Each Breath Counts





Each Breath Counts, LLC - April 25, 2021

Among the major stumbling blocks witnessed in lieu of the prevailing COVID-19 pandemic in the healthcare staffing industry is short staffing. As the name suggests, it refers to the shortage of staff required in hospitals for patient care and other related support and assistance. As the whole world came to a halt, so did the hospitals, in terms of patient care.
Since last year when the pandemic attacked the whole world unexpectedly, all hospitals were stocked with growing numbers of patients, which mainly had crossed and become even more than the number of beds that could accommodate patients in hospitals. Since the healthcare institutions were not prepared beforehand for working under such stressful and unanticipated conditions, the consequences of such havoc have been dreadful.
Because of the decreased number of healthcare staff, such employees have had to deal with heightened burden and pressure created at the workplace, juggling between assisting doctors, looking after the patients, being at their service at all times due to increase in the number of patients and less staff. This has resulted in tremendous increase in stress, fatigue and anxiety levels among the hospital staff like nurses, physicians, even doctors. Hence, the health of such staff has been observed to be negatively affected, thus increasing all the more pressure on hospitals to perform their operations efficiently.   
Patience care, which is considered to be the utmost objective of hospitals, has been witnessed to be drastically impacted as a result of the dearth of nurses, doctors, etc. Since the numbers of patients admitted who caught the virus is paramount, and nurses and doctors are way less in comparison, the healthcare workforce has not been able to fulfill the need of adequate patient care efficiently, as it has become challenging for them to look after each and every patient with attentive care. The most severe impact of such a crisis has been increased patient deaths, which could have been saved if this gap of adequate staff present may have been bridged.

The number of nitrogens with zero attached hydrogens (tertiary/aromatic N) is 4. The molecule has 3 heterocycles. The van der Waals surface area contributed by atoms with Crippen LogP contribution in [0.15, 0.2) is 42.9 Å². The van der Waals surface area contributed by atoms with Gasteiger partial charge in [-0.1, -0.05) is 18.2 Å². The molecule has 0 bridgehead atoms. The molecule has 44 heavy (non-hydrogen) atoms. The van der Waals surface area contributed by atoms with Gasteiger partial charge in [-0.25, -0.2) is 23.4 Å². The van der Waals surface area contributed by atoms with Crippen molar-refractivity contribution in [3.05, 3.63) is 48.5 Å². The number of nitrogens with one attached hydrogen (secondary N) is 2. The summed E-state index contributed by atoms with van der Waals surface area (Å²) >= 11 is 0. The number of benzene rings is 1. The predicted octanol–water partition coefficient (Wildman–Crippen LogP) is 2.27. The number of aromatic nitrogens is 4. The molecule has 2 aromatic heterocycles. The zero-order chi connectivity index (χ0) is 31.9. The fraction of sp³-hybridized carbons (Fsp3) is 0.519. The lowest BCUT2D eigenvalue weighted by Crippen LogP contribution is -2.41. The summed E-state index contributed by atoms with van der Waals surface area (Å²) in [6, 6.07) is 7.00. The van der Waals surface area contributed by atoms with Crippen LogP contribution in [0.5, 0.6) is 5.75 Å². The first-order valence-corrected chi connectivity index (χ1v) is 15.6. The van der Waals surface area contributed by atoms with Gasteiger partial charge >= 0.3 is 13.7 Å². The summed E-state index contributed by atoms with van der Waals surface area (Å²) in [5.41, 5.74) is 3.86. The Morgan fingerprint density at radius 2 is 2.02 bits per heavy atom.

It is not only the patients, nurses, doctors and the other hospital staff which has been affected due to this shortage of healthcare staff, but there has been a massive negative impact even at the hospital as an institution. Not only have the operations to run the hospital have been reduced in efficiency, but there has been an increase in the costs related to this complication. The hospitals have had to provide add on perks and benefits to retain the existing staff. They have provided increasing health insurances to their employees, and frontline workers because of them being more prone and exposed to risk of catching the virus. The recruitment and hiring process to be carried out by healthcare staffing firms to fulfill the demand of nurses etc. has also been an extra cost to hospitals at this time.
Hospitals are currently trying to to the fullest to bridge this gap, and they are making their best efforts to strike the optimum imbalance created in the patient is to nurse or other staff ratio